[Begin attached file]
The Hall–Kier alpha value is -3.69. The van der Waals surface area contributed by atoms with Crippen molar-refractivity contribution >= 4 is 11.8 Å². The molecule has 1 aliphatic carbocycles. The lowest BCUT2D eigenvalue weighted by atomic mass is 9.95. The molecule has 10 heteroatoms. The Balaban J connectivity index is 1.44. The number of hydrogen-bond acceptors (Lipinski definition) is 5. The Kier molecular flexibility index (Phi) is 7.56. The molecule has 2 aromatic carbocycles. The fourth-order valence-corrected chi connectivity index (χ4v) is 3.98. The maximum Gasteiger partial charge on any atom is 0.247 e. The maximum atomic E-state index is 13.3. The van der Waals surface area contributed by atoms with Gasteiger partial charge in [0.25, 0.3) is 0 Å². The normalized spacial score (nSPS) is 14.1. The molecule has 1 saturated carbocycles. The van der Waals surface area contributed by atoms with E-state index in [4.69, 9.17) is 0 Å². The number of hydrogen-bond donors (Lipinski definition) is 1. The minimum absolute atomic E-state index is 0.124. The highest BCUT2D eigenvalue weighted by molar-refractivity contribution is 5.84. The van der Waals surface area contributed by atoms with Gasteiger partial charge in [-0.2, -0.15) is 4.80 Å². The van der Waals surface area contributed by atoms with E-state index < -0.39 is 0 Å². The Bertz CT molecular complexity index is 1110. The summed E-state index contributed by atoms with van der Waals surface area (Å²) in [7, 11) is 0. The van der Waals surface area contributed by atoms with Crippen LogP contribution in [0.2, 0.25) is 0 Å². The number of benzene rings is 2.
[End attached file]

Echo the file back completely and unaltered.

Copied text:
The Hall–Kier alpha value is -3.69. The van der Waals surface area contributed by atoms with Crippen molar-refractivity contribution >= 4 is 11.8 Å². The molecule has 1 aliphatic carbocycles. The lowest BCUT2D eigenvalue weighted by atomic mass is 9.95. The molecule has 10 heteroatoms. The Balaban J connectivity index is 1.44. The number of hydrogen-bond acceptors (Lipinski definition) is 5. The Kier molecular flexibility index (Phi) is 7.56. The molecule has 2 aromatic carbocycles. The fourth-order valence-corrected chi connectivity index (χ4v) is 3.98. The maximum Gasteiger partial charge on any atom is 0.247 e. The maximum atomic E-state index is 13.3. The van der Waals surface area contributed by atoms with Gasteiger partial charge in [0.25, 0.3) is 0 Å². The normalized spacial score (nSPS) is 14.1. The molecule has 1 saturated carbocycles. The van der Waals surface area contributed by atoms with E-state index in [4.69, 9.17) is 0 Å². The number of hydrogen-bond donors (Lipinski definition) is 1. The minimum absolute atomic E-state index is 0.124. The highest BCUT2D eigenvalue weighted by molar-refractivity contribution is 5.84. The van der Waals surface area contributed by atoms with Gasteiger partial charge in [-0.2, -0.15) is 4.80 Å². The van der Waals surface area contributed by atoms with E-state index < -0.39 is 0 Å². The Bertz CT molecular complexity index is 1110. The summed E-state index contributed by atoms with van der Waals surface area (Å²) in [7, 11) is 0. The van der Waals surface area contributed by atoms with Crippen LogP contribution in [0.2, 0.25) is 0 Å². The number of benzene rings is 2.